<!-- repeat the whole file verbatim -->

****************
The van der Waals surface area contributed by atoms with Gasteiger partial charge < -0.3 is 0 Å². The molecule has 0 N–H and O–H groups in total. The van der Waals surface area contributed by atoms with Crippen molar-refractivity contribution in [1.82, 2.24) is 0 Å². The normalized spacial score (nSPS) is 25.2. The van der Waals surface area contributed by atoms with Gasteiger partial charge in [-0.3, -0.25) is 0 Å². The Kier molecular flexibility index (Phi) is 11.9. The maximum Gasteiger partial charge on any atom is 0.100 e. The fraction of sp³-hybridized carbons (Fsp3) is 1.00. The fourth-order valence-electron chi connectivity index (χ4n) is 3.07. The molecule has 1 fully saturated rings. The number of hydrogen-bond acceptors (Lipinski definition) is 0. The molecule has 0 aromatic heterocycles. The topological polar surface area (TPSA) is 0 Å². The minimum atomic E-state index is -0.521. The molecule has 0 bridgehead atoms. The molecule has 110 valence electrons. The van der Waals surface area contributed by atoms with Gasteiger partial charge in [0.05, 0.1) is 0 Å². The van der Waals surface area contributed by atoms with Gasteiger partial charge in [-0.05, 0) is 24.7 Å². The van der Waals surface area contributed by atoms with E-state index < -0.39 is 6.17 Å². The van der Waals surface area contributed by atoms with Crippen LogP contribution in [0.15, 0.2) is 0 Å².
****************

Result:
The van der Waals surface area contributed by atoms with Gasteiger partial charge < -0.3 is 0 Å². The molecule has 0 N–H and O–H groups in total. The van der Waals surface area contributed by atoms with Crippen molar-refractivity contribution in [1.82, 2.24) is 0 Å². The normalized spacial score (nSPS) is 25.2. The van der Waals surface area contributed by atoms with Gasteiger partial charge in [-0.3, -0.25) is 0 Å². The Kier molecular flexibility index (Phi) is 11.9. The maximum Gasteiger partial charge on any atom is 0.100 e. The fraction of sp³-hybridized carbons (Fsp3) is 1.00. The fourth-order valence-electron chi connectivity index (χ4n) is 3.07. The molecule has 1 fully saturated rings. The number of hydrogen-bond acceptors (Lipinski definition) is 0. The molecule has 0 aromatic heterocycles. The topological polar surface area (TPSA) is 0 Å². The minimum atomic E-state index is -0.521. The molecule has 0 bridgehead atoms. The molecule has 110 valence electrons. The van der Waals surface area contributed by atoms with Gasteiger partial charge in [0.05, 0.1) is 0 Å². The van der Waals surface area contributed by atoms with Gasteiger partial charge in [-0.05, 0) is 24.7 Å². The van der Waals surface area contributed by atoms with E-state index < -0.39 is 6.17 Å². The van der Waals surface area contributed by atoms with Crippen LogP contribution in [0.15, 0.2) is 0 Å².